Hyponatremia in Heart Failure: The Role of Arginine Vasopressin and Its Antagonism


Mitchell H. Rosner, MD, Division of Nephrology, Department of Medicine, University of Virginia Health System, Box 800133, Charlottesville, VA 22908
E-mail: mhr9r@virginia.edu


Congest Heart Fail. 2010;16(4)(suppl 1):S7–S14. ©2010 Wiley Periodicals, Inc.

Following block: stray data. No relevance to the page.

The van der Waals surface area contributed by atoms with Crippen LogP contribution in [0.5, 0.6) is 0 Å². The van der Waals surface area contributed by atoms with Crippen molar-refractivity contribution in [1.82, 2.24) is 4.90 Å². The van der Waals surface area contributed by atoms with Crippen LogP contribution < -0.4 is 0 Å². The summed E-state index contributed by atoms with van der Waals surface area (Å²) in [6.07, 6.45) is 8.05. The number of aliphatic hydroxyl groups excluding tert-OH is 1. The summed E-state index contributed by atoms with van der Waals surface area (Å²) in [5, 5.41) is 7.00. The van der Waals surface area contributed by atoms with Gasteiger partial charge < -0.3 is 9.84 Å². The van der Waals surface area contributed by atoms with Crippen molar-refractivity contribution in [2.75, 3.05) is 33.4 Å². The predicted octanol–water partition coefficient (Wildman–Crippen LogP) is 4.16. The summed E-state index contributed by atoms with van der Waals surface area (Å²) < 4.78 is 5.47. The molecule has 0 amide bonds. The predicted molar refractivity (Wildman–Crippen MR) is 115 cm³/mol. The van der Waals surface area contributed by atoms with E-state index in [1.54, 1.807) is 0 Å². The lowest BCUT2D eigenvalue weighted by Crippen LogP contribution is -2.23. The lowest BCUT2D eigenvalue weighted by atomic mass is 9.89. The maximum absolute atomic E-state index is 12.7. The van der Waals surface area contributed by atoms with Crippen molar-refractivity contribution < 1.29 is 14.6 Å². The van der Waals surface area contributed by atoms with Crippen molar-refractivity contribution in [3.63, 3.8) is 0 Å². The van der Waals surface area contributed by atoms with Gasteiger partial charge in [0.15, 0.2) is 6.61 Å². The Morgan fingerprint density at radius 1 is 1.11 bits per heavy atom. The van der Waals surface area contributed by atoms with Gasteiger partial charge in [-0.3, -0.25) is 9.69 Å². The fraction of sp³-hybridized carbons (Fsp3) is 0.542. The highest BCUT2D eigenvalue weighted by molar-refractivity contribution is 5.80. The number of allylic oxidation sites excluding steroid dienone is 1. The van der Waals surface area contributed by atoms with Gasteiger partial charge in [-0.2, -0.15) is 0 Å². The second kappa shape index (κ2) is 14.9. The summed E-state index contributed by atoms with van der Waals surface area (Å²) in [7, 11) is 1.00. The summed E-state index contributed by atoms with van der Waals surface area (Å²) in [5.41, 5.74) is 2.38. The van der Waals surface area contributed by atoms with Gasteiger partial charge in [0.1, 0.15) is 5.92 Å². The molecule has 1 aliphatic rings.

Heart failure (HF) is associated with substantial cost, morbidity, and mortality. One of the common complications associated with HF, as well as with its treatment, is the development of hyponatremia. Hyponatremia is due to the nonosmotic release of arginine vasopressin (AVP) along with neurohormonal activation of the renin-angiotensin-aldosterone and sympathetic nervous systems. Hyponatremia in patients with HF is associated with poor outcomes and can limit the use of diuretic therapy. Given that AVP is the primary stimulus for the development of hyponatremia in these patients, therapies that target AVP action would seem a logical choice in the therapeutic regimen for HF. Drugs that antagonize the action of AVP at the vasopressin V2 receptor, which is primarily responsible for water resorption in the kidney, are now available and have been studied in patients with HF. These drugs (termed vaptans) have been associated with improvements in serum sodium concentration, urine output, body weight, and mental functioning but have shown no long-term mortality benefit in patients with HF. The role of vaptans in the HF armament will require further studies that center on the proper timing and indications for their use as well as their cost-efficacy.